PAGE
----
Moss Studio + Magazine examined the creative trends and visual strategies behind the Honorees of CEW’s Female Founders (announced this past spring) to identify exactly what it is that makes them so revolutionary. Here, a look at Honoree Gregg Renfew, Founder and CEO of Beautycounter.

Campaigning for real change

Starting out with a beauty brand mission to change the world of cosmetics for the better may be unorthodox, but that’s exactly how Gregg Renfew founded Beautycounter. Since then, this honoree has become a true visionary pioneer in the field of crafting beauty formulas for the better. Furthermore, the brand is a study in managing the fine balance between sales and campaigning – as well as building a community of engaged customers.

Edits like ‘This time it’s personal’ is the ideal example of just how committed Beautycounter is to create something more than simply products that sell. Here, the focus is entirely shifted from traditional campaigning. Instead, Renfew’s voice-over appeals to existing and new consumers alike, to become part of the Beautycounter movement. Instilling this sense of inclusion and commitment reciprocity in the audience is a brilliant way of cultivating long-lasting brand-consumer relationships through visuals.

Marketing and business vision combined

When a beauty brand is built on calling for legislation and political change, consumer education becomes pivotal. Not surprisingly, then, Beautycounter makes use of both How-to’s and informative videos that underline the importance of clean beauty as part of their visual strategy. These videos are simplistic, monochromatic and sleek; a perfect representation of the brand values.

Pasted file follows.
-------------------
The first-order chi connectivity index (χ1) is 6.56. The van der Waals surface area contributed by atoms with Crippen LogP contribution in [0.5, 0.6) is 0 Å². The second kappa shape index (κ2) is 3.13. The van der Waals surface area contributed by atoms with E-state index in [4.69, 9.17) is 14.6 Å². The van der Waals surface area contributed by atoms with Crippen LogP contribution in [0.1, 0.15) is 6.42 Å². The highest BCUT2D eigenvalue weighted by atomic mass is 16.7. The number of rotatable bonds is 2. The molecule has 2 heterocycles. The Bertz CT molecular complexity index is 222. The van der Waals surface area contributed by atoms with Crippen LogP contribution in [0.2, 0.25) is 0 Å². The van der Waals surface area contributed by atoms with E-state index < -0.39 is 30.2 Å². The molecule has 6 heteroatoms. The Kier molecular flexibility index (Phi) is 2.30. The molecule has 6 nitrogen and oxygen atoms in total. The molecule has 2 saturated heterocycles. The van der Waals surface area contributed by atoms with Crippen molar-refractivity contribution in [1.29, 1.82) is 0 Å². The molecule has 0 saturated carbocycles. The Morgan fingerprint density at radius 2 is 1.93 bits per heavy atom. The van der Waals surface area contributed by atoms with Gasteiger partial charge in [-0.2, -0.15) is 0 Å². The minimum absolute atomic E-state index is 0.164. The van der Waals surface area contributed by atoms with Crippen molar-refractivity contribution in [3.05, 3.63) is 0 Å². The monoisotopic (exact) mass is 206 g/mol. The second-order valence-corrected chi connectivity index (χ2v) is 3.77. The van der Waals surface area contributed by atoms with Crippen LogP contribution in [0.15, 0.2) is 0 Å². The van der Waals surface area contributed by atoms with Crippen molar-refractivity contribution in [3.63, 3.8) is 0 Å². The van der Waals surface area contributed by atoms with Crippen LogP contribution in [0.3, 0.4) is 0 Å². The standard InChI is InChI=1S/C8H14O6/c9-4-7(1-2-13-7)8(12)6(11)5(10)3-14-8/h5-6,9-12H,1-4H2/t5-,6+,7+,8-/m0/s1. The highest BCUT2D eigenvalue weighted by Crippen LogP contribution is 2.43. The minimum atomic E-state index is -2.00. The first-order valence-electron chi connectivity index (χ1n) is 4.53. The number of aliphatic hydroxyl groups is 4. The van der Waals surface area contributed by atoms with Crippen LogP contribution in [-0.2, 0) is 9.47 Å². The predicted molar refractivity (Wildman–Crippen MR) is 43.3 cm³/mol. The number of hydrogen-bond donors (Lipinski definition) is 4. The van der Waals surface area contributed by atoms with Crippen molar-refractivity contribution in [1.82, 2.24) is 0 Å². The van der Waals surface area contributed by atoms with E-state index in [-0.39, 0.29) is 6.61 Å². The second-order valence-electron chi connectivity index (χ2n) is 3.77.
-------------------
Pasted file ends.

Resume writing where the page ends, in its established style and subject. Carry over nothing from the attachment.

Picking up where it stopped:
In addition to the purely visual aspect, this content also manages to check three communicative boxes at once. At their surface, they market the Beautycounter products in a clear-cut and candid way – but rather than pushing sales, they simply showcase exactly why clean beauty is good for you. Slightly deeper, the edits inform the consumer, not just on how to use the product, but on the brand value of calling for real changes in the beauty industry. This, in turn, underpins the business vision of building a community of committed consumers.

Color as a communication platform

The Beautycounter visual palette summarized in one word is undoubtedly monochromatic. From legislation change to product launch content, every single piece follows this same effortless visual style. The color choice is certainly intended from a marketing perspective; another word for monochromatic is clean, and in this way, the brand is able to visually underpin its vision of better beauty.

By being aware of exactly who they are, Beautycounter implements a visual strategy as a true extension of their core. Pacing, color, audio and editing all come together with the content itself to further strengthen the brand pillars. In doing this, Beautycounter is able to appeal to their ideal consumers on an emotional level, and thus continue to grow their movement through their campaigns.

To read a more in-depth analysis of Beautycounter’s visual strategy, click here.